37. Apple sells it’s 1B Song via the iTunes Store (February 22, 2006)
Announced to great hype and with great marketing prowess, Apple sold it’s 1 billionth song via the iTunes Store continuing to mark the iPod as one of the greatest market-transforming technologies ever built by the Cupertino, California company.
36. The Enron Trial Jury Conviction (May 25, 2006)
After a much publicized “media trial”, a jury convicts former Enron CEO Kenneth Lay and COO Jeffrey Skilling. Skilling was convicted on 19 counts of securities fraud and wire fraud. Lay was convicted on 6 counts. Lay died before sentencing and, accordingly, his conviction was vacated. Skilling is currently serving a 24 year sentence.
35. Twitter launched to the public (July 15, 2006)
Formerly known as Twittr and, really, at the time unknown to the public, Jack Dorsey launches a prototype of the short form status message service based on text messaging. With funding and support by Odeo’s Evan Williams and Biz Stone, Twitter quickly becomes the horse they all rode in on. Twitter has become one of the most necessary and integrated forms of online communication and has contributed to social, economic, political and mundane events around the world.
34. Crocodile Hunter Steve Erwin Killed By a Stingray (September 4, 2006)
Beloved crazy man, Steve Erwin, is killed by a stingray who stung him through his chest to his heart while filming a stunt. He was known for putting himself in dangerous situations with unpredictable wildlife.
33. The Louisiana Superdome Re-opens After Katrina (September 25, 2006)
An emotional New Orleans celebrates the re-opening of the Superdome, the location of shelter and horrendous criminal actions following Hurricane Katrina. The Dome was re-opened with a New Orleans Saints-Atlanta Falcons Monday Night Football game. The halftime show featured U2 and Green Day. The Saints won an emotional game 23-3.
32. Facebook Opens It’s Walls to the Public (September 26, 2006)
Facebook before September 26, 2006, was only available to college students or select corporations that were registered with Facebook. That changed when the doors were opened for everyone. This was the first step for Facebook to dominate the Myspace-Facebook war.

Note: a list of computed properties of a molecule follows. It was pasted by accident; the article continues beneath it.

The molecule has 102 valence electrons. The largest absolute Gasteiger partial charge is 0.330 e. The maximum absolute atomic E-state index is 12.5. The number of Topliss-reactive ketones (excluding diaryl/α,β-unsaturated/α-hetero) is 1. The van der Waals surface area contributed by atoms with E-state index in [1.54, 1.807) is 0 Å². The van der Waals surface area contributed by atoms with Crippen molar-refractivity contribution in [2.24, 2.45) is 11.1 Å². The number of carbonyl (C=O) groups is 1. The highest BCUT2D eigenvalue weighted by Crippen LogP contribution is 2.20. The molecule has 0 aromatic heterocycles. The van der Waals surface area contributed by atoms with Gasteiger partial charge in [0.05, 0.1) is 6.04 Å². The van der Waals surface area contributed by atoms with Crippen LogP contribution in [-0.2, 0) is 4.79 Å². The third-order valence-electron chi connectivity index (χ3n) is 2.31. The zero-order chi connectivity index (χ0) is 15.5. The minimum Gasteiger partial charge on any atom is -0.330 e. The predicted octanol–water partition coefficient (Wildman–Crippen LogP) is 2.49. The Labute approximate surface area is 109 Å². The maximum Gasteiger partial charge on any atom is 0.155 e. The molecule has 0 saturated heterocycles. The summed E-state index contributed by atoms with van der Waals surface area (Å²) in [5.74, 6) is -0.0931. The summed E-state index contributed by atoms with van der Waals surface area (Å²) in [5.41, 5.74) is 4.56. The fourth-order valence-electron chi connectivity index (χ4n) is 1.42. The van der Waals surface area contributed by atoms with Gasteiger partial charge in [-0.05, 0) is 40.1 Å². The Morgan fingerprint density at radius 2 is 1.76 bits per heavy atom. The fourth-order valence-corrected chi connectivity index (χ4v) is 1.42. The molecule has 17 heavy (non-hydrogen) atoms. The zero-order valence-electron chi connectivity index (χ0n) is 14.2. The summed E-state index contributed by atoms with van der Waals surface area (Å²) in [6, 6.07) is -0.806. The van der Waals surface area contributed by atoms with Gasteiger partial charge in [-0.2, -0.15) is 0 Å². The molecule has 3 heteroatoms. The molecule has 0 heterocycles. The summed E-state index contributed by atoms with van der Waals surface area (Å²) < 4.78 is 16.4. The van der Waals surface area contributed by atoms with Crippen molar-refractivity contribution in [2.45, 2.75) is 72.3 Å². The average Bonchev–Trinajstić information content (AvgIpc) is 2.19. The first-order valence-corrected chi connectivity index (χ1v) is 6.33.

31. North Korea Tests a Nuke (October 9, 2006)
North Korea gives a 6-day warning of an impending nuclear test, the first time that any country has ever done that. China is alerted 20 minutes ahead of the test and they promptly sent an emergency dispatch to Washington. North Korea explodes a small-time nuclear bomb under a mountain near the Chinese border. The test garnered international criticism and put troops in South Korea and Japan on high alert.
30. The Democratic Landslide of 2006 (November 7, 2006)
In an election widely scene as a referendum on President George W. Bush, Democrats won the day in a large and sweeping manner. Nationally, the Democrats took control of both the House and the Senate. In the Senate, the Democrats picked up 7 seats for a 51-49 majority. In the House, they commanded a 233-202 majority. They also took 6 Governorships from the GOP giving them a 28-22 majority there. In statewide elections, similar results were reflected as the national electorate was widely seen as rebuffing the Bush Administration.
29. The iPhone Launch (June 29, 2007)
To much pomp, circumstance and expectation, people lined up outside of Apple, AT&T and other partner carrier stores around the world to get their hands on the iPhone, a first of its kind product. To that date, no one had effectively released and mass-marketed a touch screen convergence device such as what Apple promised. People camped out for days to be the first to buy the phone with a price-tag of $600.